Isro chief Sivan added that a memorandum of understanding has been signed with the IAF to select and train astronauts.
INDIA PLANS to establish its own space station and the modalities for it will be worked out after its first manned space mission Gaganyaan is complete, Isro chairman Dr K Sivan said Thursday.
“We want a separate space station. Our space station will be small. We will launch a small module of 20 tonnes for microgravity experiments. This is our ambition.
Everyone starts with a small module and only later expands,” he said at a press conference for the launch of India’s ambitious Chandrayaan 2 project to the moon.
Sivan said ISRO was in the process of drawing up plans for the space station, which is likely to be ready in the next five to seven years. The space station will be placed in an orbit of 400 km above the earth — low earth orbit — where astronauts can stay for 15-20 days. Only one such facility exists now, which is the International Space Station (ISS), run by NASA.
Minsiter of space Dr Jitendra Singh, meanwhile, said India’s “first human mission will be sent in to space by 2022”.
“I take pride in saying that space technology in India is now at the forefront. This is incredible and miraculous when you realise that we started much later than any other country. And now, we will be the fourth country to have a soft landing on the moon with Chandrayaan 2. I am happy to announce that on the eve of our 75th Independence anniversary, ISRO has resolved to send our first human mission to space. The preparation for that is under process,” he said.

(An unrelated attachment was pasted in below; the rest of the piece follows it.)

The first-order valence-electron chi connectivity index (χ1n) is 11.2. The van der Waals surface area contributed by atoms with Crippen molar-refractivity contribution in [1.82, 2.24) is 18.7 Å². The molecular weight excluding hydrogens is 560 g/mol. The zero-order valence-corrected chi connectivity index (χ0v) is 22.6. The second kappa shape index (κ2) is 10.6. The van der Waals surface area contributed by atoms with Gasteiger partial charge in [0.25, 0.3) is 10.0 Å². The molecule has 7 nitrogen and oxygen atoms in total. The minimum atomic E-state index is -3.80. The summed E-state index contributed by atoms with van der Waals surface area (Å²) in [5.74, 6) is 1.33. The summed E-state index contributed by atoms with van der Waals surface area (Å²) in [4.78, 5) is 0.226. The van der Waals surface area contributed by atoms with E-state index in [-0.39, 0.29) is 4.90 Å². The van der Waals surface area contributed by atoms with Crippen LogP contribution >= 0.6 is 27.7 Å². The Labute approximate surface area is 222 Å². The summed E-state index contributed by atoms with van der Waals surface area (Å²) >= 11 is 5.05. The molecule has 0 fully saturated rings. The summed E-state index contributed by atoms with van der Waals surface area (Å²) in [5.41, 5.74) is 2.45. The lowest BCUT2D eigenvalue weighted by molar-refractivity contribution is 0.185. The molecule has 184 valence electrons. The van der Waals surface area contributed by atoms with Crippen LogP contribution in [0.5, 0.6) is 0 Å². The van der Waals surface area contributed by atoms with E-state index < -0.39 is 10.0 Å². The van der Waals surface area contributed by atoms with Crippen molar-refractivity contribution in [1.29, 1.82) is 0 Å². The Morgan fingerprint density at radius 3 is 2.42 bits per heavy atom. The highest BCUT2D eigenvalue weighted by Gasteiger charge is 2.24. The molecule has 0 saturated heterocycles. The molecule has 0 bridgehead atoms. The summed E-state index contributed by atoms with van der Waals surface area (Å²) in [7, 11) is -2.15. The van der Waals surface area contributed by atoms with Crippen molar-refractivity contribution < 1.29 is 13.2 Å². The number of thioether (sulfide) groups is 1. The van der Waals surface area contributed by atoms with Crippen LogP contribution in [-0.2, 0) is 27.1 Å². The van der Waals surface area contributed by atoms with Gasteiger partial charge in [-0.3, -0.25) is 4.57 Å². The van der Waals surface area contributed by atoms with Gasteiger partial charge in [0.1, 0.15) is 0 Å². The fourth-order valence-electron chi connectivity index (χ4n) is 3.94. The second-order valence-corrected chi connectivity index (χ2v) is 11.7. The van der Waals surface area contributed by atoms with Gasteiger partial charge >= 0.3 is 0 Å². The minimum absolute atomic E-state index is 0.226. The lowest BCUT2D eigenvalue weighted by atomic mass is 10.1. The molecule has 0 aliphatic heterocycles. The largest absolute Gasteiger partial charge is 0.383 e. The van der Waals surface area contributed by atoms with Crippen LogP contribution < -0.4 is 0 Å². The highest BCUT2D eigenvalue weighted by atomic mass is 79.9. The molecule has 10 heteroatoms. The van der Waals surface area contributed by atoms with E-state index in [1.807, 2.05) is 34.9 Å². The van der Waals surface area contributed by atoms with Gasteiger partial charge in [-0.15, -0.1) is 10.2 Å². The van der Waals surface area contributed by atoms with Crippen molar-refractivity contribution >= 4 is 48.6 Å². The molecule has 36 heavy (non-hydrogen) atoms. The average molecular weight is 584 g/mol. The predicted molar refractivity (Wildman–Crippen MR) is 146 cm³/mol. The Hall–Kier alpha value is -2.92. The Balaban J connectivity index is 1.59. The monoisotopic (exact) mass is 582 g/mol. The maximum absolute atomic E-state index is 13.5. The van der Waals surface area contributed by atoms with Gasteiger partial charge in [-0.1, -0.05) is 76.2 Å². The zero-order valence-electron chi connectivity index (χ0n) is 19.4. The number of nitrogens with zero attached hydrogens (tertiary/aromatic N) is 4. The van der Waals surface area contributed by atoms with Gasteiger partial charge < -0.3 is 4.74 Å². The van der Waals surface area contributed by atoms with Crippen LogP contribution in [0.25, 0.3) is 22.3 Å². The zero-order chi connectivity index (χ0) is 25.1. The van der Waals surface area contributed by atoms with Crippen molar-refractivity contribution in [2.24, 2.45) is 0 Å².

“We will send two or three persons and the selection process for this is underway. A special cell — the Gaganyaan National Advisory Council — with various stakeholders as members is looking into this. The selection of the astronauts will be completed in the next six months and another one to two years will be taken to train them,’’ said the minister, adding that the budget for the mission has been kept at `10,000 crore.
Isro chief Sivan added that a memorandum of understanding has been signed with the IAF to select and train astronauts. “For the first six months, they will be trained in India. After that, they will have to be sent abroad for advanced training as we haven’t developed the capability of advanced training yet. After Gaganyaan, the next step will be to send a manned mission to the moon,’’ he said.
ISRO will use its GSLV Mk-III launch vehicle, which has the necessary payload capability to launch Gaganyaan, he said.
Gaganyaan will take 16 minutes to enter space and the crew will subsequently orbit in space for 3-7 days. “We will require a recovery crew and we are already talking to the Coast Guard for this,’’ said Sivan. Prior to that, he said, two unmanned missions will be undertaken — the first one in December next year and the second, six months after that, in preparation for Gaganyaan.
ISRO also announced two other missions — Aditya L1, which will be launched in 2020 and orbit the sun, and another to Venus.